‘Ragging’ – fouling of impellers – can be highly damaging to pump performance. It can cause partial or complete blockage, with problems of downtime extending over several days, as well as cleaning costs, with back-up systems placed under additional pressure. The worst cases can cause effluent leakage with all the associated financial, legal, environmental and reputational costs.
This can be negated by an intelligent pump-control system which monitors overall performance and triggers an automated cleansing cycle if performance crosses pre-programmed ‘out of profile’ boundaries.
Importance of condition monitoring
As in any industrial application, identifying problems before they occur is integral to optimizing efficiency and minimizing downtime.
This is best achieved through modern condition-monitoring systems, such as sensors and accelerometers, which monitor vibration levels and temperature changes with information downloadable to a hand-held system or, for remote or hard-to-access locations, fed into a central system which can provide warnings of unusual or undesirable readings, allowing planned maintenance for minor issues or a complete shutdown for major work or replacement. The leading innovators have developed software tools which suggest likely causes and prescribed remedial actions, based on data provided.
Key proactive maintenance points
Pumps should always operate on a stable baseplate with shafts optimally aligned and regularly lubricated according to manufacturer instructions. If either condition is not satisfied, poor performance and, ultimately, failure are almost inevitable. And, as with any other component, simply replacing parts without detailed investigation into a problem’s root cause will not re-establish optimum performance.
When disassembling a pump, the engineer should always check whether the coupling guard is rubbing against the coupling; whether there is grease or oil on the inside of the coupling guard and on the baseplate of mechanically flexible couplings; and whether the flexible coupling displays any indication of distress.
Before the coupling is taken apart, shaft alignment measurements should be taken and compared against previous measurements to see if any change has occurred. The cause of any shift should ideally be identified.
The flexible coupling should then be disassembled, noting the presence and condition of any lubricant in the coupling and signs of excessive wear, comparing it with a new coupling if necessary. A worn coupling may need replacement.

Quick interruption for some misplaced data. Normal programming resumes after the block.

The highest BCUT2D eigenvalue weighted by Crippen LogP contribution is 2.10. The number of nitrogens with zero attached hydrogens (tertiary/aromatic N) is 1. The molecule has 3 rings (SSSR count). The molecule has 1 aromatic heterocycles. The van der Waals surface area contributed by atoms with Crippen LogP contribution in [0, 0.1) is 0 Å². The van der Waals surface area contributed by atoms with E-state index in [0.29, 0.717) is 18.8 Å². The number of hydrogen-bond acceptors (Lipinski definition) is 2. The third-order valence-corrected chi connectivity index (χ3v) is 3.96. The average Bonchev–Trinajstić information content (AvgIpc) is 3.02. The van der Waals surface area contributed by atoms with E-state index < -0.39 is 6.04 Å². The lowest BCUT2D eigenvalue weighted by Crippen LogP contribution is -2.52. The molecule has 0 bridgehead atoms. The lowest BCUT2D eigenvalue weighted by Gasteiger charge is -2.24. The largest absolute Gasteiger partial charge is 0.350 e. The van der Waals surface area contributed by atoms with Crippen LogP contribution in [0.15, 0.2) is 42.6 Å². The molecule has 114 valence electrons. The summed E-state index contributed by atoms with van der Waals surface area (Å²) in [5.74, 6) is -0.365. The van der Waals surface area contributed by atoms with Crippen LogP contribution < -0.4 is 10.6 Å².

The pump should be visually inspected for problems such as loose foot bolts and pump casing bolts, cracked casings, low lubricant levels, loose shim packs or missing shims, leakage from seals, and shaft discoloration.
The amount of shaft ‘freeplay’ should then be established. This will indicate the existence of any bearing problems in the pump or driver. A check should also be made for excessive shaft or coupling hub runout. Both of these can be simply undertaken using a dial indicator.
The level of piping stress on the pump should be checked, with adequate piping supports fitted in the suction and/or discharge piping if excessive stress is found. In extreme cases the piping may need to be cut and refitted. Finally, the piping should be disconnected and a check for excessive ‘soft foot’ problems made using an appropriate alignment measurement tool.
Once a pump has been effectively configured and any repairs undertaken, condition monitoring should continue to identify any areas for improvement in efficiency and productivity.
The following points should be checked monthly: priming speed, capacity, noise in the pump casing, gaskets and O-rings, shaft seal leakage of air and water; hose, hose washers and suction strainer. Six-monthly checks should include: impeller wear; clearance between the impeller face and the volute; shaft seal wear; and shaft sleeve wear; while the casing and volute passages should also be cleaned.
This combination of regular checks and proactive maintenance, coupled with appropriate control methods, will contribute significantly towards optimizing efficiency, minimizing downtime and reducing whole-life costs.